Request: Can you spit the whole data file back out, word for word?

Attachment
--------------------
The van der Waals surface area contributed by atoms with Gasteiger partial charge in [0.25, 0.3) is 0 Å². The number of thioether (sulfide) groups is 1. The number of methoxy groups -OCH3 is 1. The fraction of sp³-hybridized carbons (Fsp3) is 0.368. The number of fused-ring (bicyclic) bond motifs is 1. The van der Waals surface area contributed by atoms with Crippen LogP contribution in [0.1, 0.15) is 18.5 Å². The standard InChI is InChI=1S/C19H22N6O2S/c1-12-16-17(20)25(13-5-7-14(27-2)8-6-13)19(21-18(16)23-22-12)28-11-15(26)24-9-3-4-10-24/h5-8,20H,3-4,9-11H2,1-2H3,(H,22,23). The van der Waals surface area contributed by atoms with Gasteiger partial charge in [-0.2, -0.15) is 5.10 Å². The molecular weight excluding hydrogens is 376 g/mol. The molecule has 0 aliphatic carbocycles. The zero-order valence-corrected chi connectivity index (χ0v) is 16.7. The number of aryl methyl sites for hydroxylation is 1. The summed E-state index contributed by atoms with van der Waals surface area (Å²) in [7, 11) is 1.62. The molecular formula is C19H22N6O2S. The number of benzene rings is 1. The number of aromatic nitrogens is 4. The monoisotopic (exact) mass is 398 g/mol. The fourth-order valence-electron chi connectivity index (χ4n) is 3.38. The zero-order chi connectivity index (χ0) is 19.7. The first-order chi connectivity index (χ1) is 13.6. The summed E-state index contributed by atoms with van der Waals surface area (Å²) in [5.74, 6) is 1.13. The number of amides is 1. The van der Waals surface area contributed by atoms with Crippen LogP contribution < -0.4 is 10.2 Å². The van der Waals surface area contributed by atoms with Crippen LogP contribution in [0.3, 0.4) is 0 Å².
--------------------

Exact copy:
The van der Waals surface area contributed by atoms with Gasteiger partial charge in [0.25, 0.3) is 0 Å². The number of thioether (sulfide) groups is 1. The number of methoxy groups -OCH3 is 1. The fraction of sp³-hybridized carbons (Fsp3) is 0.368. The number of fused-ring (bicyclic) bond motifs is 1. The van der Waals surface area contributed by atoms with Crippen LogP contribution in [0.1, 0.15) is 18.5 Å². The standard InChI is InChI=1S/C19H22N6O2S/c1-12-16-17(20)25(13-5-7-14(27-2)8-6-13)19(21-18(16)23-22-12)28-11-15(26)24-9-3-4-10-24/h5-8,20H,3-4,9-11H2,1-2H3,(H,22,23). The van der Waals surface area contributed by atoms with Gasteiger partial charge in [-0.2, -0.15) is 5.10 Å². The molecular weight excluding hydrogens is 376 g/mol. The molecule has 0 aliphatic carbocycles. The zero-order valence-corrected chi connectivity index (χ0v) is 16.7. The number of aryl methyl sites for hydroxylation is 1. The summed E-state index contributed by atoms with van der Waals surface area (Å²) in [7, 11) is 1.62. The molecular formula is C19H22N6O2S. The number of benzene rings is 1. The number of aromatic nitrogens is 4. The monoisotopic (exact) mass is 398 g/mol. The fourth-order valence-electron chi connectivity index (χ4n) is 3.38. The zero-order chi connectivity index (χ0) is 19.7. The first-order chi connectivity index (χ1) is 13.6. The summed E-state index contributed by atoms with van der Waals surface area (Å²) in [5.74, 6) is 1.13. The number of amides is 1. The van der Waals surface area contributed by atoms with Crippen LogP contribution < -0.4 is 10.2 Å². The van der Waals surface area contributed by atoms with Crippen LogP contribution in [0.3, 0.4) is 0 Å².